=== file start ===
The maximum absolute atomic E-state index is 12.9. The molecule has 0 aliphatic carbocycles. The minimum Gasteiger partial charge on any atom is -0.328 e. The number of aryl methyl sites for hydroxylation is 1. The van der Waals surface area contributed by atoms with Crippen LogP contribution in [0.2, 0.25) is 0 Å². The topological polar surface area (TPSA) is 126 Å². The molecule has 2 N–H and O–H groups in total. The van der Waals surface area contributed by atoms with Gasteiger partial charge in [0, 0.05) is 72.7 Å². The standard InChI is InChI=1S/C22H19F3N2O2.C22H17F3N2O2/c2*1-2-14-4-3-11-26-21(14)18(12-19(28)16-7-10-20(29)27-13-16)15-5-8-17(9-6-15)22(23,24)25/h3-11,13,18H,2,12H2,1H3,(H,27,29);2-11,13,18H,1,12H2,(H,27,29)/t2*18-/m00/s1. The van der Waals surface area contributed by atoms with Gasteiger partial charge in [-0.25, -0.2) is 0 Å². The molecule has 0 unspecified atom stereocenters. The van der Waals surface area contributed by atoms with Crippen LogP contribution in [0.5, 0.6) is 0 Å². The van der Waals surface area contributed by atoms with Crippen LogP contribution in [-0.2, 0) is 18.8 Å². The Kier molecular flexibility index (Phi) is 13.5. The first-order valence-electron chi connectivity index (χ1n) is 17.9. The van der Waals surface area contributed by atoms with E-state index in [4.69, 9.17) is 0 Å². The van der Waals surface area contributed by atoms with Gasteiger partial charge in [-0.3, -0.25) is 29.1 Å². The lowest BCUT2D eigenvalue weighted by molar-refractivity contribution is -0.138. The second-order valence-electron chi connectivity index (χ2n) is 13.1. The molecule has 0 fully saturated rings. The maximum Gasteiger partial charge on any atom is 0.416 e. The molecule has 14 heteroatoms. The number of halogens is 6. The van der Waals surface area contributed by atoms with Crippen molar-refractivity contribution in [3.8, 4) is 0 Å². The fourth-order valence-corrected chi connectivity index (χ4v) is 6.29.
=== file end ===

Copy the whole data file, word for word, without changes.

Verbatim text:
The maximum absolute atomic E-state index is 12.9. The molecule has 0 aliphatic carbocycles. The minimum Gasteiger partial charge on any atom is -0.328 e. The number of aryl methyl sites for hydroxylation is 1. The van der Waals surface area contributed by atoms with Crippen LogP contribution in [0.2, 0.25) is 0 Å². The topological polar surface area (TPSA) is 126 Å². The molecule has 2 N–H and O–H groups in total. The van der Waals surface area contributed by atoms with Gasteiger partial charge in [0, 0.05) is 72.7 Å². The standard InChI is InChI=1S/C22H19F3N2O2.C22H17F3N2O2/c2*1-2-14-4-3-11-26-21(14)18(12-19(28)16-7-10-20(29)27-13-16)15-5-8-17(9-6-15)22(23,24)25/h3-11,13,18H,2,12H2,1H3,(H,27,29);2-11,13,18H,1,12H2,(H,27,29)/t2*18-/m00/s1. The van der Waals surface area contributed by atoms with Gasteiger partial charge in [-0.25, -0.2) is 0 Å². The molecule has 0 unspecified atom stereocenters. The van der Waals surface area contributed by atoms with Crippen LogP contribution in [0.5, 0.6) is 0 Å². The van der Waals surface area contributed by atoms with Crippen LogP contribution in [-0.2, 0) is 18.8 Å². The Kier molecular flexibility index (Phi) is 13.5. The first-order valence-electron chi connectivity index (χ1n) is 17.9. The van der Waals surface area contributed by atoms with E-state index in [4.69, 9.17) is 0 Å². The van der Waals surface area contributed by atoms with Gasteiger partial charge in [-0.3, -0.25) is 29.1 Å². The lowest BCUT2D eigenvalue weighted by molar-refractivity contribution is -0.138. The second-order valence-electron chi connectivity index (χ2n) is 13.1. The molecule has 0 fully saturated rings. The maximum Gasteiger partial charge on any atom is 0.416 e. The molecule has 14 heteroatoms. The number of halogens is 6. The van der Waals surface area contributed by atoms with Crippen molar-refractivity contribution in [3.8, 4) is 0 Å². The fourth-order valence-corrected chi connectivity index (χ4v) is 6.29.